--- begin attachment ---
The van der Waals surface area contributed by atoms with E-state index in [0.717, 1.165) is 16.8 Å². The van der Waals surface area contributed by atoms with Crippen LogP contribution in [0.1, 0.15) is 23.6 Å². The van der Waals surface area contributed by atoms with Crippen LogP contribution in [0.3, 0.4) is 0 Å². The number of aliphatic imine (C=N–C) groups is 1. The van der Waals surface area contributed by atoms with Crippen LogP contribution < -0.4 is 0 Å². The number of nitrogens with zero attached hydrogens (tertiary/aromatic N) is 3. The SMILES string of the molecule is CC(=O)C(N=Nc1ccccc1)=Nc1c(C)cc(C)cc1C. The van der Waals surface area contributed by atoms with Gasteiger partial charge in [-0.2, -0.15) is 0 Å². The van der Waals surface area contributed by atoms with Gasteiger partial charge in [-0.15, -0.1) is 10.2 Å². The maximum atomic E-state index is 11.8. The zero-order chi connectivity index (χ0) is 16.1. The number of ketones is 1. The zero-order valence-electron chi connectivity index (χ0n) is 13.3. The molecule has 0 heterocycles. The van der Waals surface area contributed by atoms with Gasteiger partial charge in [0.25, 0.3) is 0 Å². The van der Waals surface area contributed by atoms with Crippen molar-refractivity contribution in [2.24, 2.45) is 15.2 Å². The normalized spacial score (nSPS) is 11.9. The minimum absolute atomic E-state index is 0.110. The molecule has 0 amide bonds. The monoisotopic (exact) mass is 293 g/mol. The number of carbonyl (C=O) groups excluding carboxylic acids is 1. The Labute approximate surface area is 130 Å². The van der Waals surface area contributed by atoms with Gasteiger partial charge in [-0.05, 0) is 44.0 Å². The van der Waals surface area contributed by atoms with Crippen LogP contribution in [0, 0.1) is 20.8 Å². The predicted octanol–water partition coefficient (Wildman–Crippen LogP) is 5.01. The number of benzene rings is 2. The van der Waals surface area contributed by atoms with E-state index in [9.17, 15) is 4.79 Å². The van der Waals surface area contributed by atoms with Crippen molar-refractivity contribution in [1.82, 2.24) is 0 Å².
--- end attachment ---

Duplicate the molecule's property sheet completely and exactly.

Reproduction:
The van der Waals surface area contributed by atoms with E-state index in [0.717, 1.165) is 16.8 Å². The van der Waals surface area contributed by atoms with Crippen LogP contribution in [0.1, 0.15) is 23.6 Å². The van der Waals surface area contributed by atoms with Crippen LogP contribution in [0.3, 0.4) is 0 Å². The number of aliphatic imine (C=N–C) groups is 1. The van der Waals surface area contributed by atoms with Crippen LogP contribution < -0.4 is 0 Å². The number of nitrogens with zero attached hydrogens (tertiary/aromatic N) is 3. The SMILES string of the molecule is CC(=O)C(N=Nc1ccccc1)=Nc1c(C)cc(C)cc1C. The van der Waals surface area contributed by atoms with Gasteiger partial charge in [-0.2, -0.15) is 0 Å². The van der Waals surface area contributed by atoms with Gasteiger partial charge in [-0.15, -0.1) is 10.2 Å². The maximum atomic E-state index is 11.8. The zero-order chi connectivity index (χ0) is 16.1. The number of ketones is 1. The zero-order valence-electron chi connectivity index (χ0n) is 13.3. The molecule has 0 heterocycles. The van der Waals surface area contributed by atoms with Gasteiger partial charge in [0.25, 0.3) is 0 Å². The van der Waals surface area contributed by atoms with Crippen molar-refractivity contribution in [2.24, 2.45) is 15.2 Å². The normalized spacial score (nSPS) is 11.9. The minimum absolute atomic E-state index is 0.110. The molecule has 0 amide bonds. The monoisotopic (exact) mass is 293 g/mol. The number of carbonyl (C=O) groups excluding carboxylic acids is 1. The Labute approximate surface area is 130 Å². The van der Waals surface area contributed by atoms with Gasteiger partial charge in [-0.05, 0) is 44.0 Å². The van der Waals surface area contributed by atoms with Crippen LogP contribution in [0, 0.1) is 20.8 Å². The predicted octanol–water partition coefficient (Wildman–Crippen LogP) is 5.01. The number of benzene rings is 2. The van der Waals surface area contributed by atoms with E-state index in [9.17, 15) is 4.79 Å². The van der Waals surface area contributed by atoms with Crippen molar-refractivity contribution in [1.82, 2.24) is 0 Å².